Another snake found
Two weeks ago, a story was published in the Weekend Observer about a snake that was spotted by a worker at Bluebird Lumber & Hardware in Salelologa, Savaii.
This issue raised a lot of concerns and questions from members of the public. And it now appears that there are more snakes out there.
On Thursday, another local posted a photo of a snake curled up in a guava tree on Facebook.
The photo and post was by Sita Leota.
The post reads as follows:
“A week and a half ago, there was a story in the paper about a snake in Savaii.
My older brother came across this one this afternoon (Thursday) at the place we have at Tiavī, on the way to Siumu, camouflaged in a guava tree.”
According to Sita, she and her brother were told by the boys who live there that that was the third and the biggest snake they’ve seen to date.
The post continues: “It (the snake) "jumped" (I suppose, is the word) as if to attack them when they saw it. I'm sorry all snake lovers. Nobody was going to stand around and say, "This doesn't look dangerous at all, let me check the textbook of non-poisonous snakes" or "Here kitty kitty, let me love you". NO. They put an end to it.“It would be highly advisable for whichever authority is in charge to please come and have a look.”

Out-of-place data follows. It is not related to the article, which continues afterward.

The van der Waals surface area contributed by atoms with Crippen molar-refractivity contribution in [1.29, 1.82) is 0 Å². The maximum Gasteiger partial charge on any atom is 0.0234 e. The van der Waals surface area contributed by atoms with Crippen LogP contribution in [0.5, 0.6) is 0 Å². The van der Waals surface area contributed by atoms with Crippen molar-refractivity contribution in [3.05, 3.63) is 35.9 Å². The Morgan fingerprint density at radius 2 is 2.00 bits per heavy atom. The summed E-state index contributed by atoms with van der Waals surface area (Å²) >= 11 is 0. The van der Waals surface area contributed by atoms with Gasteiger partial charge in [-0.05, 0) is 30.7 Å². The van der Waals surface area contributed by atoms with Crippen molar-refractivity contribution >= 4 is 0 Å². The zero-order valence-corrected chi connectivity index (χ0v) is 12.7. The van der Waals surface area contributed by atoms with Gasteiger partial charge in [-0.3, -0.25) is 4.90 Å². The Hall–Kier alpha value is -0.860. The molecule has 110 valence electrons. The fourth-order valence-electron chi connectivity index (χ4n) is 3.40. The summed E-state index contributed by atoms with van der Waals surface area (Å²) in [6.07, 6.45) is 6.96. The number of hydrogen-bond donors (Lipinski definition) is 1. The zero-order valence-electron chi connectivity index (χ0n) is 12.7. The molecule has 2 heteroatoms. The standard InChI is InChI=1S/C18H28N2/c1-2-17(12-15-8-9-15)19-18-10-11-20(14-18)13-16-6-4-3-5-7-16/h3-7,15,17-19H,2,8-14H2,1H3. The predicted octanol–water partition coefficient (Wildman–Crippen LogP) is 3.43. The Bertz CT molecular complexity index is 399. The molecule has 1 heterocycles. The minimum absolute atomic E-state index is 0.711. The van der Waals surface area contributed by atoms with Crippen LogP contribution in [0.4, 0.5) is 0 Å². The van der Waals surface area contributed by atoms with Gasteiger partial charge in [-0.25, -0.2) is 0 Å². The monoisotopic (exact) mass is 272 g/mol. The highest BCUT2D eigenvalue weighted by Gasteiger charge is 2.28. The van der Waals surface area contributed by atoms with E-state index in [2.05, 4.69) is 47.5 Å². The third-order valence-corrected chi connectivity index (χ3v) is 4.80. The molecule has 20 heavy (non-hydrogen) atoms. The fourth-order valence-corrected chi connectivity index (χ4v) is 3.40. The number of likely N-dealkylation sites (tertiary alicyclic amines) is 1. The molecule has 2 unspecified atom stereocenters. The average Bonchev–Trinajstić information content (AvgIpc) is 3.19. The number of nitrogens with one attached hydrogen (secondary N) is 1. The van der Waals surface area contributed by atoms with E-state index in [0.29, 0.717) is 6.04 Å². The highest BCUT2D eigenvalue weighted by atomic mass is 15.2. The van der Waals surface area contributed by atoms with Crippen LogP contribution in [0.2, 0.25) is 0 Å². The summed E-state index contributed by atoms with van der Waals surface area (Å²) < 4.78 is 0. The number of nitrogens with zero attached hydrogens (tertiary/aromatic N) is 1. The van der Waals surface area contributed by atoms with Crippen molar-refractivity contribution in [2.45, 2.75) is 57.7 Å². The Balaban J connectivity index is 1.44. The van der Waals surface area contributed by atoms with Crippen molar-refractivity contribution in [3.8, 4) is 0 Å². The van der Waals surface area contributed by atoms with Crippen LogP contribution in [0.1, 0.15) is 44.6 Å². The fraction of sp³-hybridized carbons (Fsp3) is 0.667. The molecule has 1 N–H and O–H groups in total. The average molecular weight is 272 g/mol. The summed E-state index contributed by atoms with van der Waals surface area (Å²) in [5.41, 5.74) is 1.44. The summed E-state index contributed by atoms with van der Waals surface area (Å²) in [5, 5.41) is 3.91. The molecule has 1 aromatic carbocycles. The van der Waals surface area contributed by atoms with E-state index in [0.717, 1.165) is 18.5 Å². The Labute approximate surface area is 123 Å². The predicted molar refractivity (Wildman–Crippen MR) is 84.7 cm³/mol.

Sita’s brother was contacted for a comment, and Misa Henry Leota confirmed that the snake was found by the boys who work at their land on Thursday.
“It was raining in the afternoon when they found the snake,” said Misa.
He also agreed that the snake that was found on Thursday wasn’t the first snake the boys had found.
“They killed it and threw it into a valley.”
Misa said they are not sure what kind of snake it was and how long it was. “The boys did what they had to do to avoid anyone from getting hurt.”
When the story on the snake from Savaii was published in the paper, an environmental expert argued against the killing of the two-meter snake.
S.P.R.E.P’s Environmental Monitoring and Reporting Officer, Paul Anderson, said that invasive snakes are bad for Samoa.
According to Mr. Anderson, Samoa is home to a native non-venomous snake called the Pacific boa.
“They are a bit rare because uninformed people often kill them,” said Mr. Anderson.
Moreover, according to Mr. Anderson, members of the public should bring in the snakes so they can ID and release the snake if it is native, or destroy it if it happens to be an alien (non-native) species.